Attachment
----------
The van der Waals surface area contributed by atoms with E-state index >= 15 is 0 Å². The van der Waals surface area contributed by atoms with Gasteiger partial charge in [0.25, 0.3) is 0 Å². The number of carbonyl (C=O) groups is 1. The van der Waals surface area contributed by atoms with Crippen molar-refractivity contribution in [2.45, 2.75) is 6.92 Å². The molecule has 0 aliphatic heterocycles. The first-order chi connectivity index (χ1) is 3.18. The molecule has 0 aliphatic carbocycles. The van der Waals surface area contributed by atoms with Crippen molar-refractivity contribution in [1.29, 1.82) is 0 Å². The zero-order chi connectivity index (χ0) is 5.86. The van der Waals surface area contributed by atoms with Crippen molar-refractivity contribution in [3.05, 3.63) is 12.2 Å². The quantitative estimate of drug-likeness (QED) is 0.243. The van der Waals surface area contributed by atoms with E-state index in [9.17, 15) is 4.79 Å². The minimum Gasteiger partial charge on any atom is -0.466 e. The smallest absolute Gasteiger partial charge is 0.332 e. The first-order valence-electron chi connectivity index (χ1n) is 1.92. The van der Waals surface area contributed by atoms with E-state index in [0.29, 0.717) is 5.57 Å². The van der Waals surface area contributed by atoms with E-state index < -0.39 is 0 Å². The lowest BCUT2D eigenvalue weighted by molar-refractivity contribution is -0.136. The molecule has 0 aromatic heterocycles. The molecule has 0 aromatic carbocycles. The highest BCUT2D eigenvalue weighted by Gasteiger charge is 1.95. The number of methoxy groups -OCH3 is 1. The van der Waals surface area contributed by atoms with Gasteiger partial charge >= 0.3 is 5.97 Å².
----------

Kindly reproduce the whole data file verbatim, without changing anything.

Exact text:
The van der Waals surface area contributed by atoms with E-state index >= 15 is 0 Å². The van der Waals surface area contributed by atoms with Gasteiger partial charge in [0.25, 0.3) is 0 Å². The number of carbonyl (C=O) groups is 1. The van der Waals surface area contributed by atoms with Crippen molar-refractivity contribution in [2.45, 2.75) is 6.92 Å². The molecule has 0 aliphatic heterocycles. The first-order chi connectivity index (χ1) is 3.18. The molecule has 0 aliphatic carbocycles. The van der Waals surface area contributed by atoms with Crippen molar-refractivity contribution in [1.29, 1.82) is 0 Å². The zero-order chi connectivity index (χ0) is 5.86. The van der Waals surface area contributed by atoms with Crippen molar-refractivity contribution in [3.05, 3.63) is 12.2 Å². The quantitative estimate of drug-likeness (QED) is 0.243. The van der Waals surface area contributed by atoms with E-state index in [9.17, 15) is 4.79 Å². The minimum Gasteiger partial charge on any atom is -0.466 e. The smallest absolute Gasteiger partial charge is 0.332 e. The first-order valence-electron chi connectivity index (χ1n) is 1.92. The van der Waals surface area contributed by atoms with E-state index in [0.29, 0.717) is 5.57 Å². The van der Waals surface area contributed by atoms with E-state index < -0.39 is 0 Å². The lowest BCUT2D eigenvalue weighted by molar-refractivity contribution is -0.136. The molecule has 0 aromatic heterocycles. The molecule has 0 aromatic carbocycles. The highest BCUT2D eigenvalue weighted by Gasteiger charge is 1.95. The number of methoxy groups -OCH3 is 1. The van der Waals surface area contributed by atoms with Gasteiger partial charge >= 0.3 is 5.97 Å².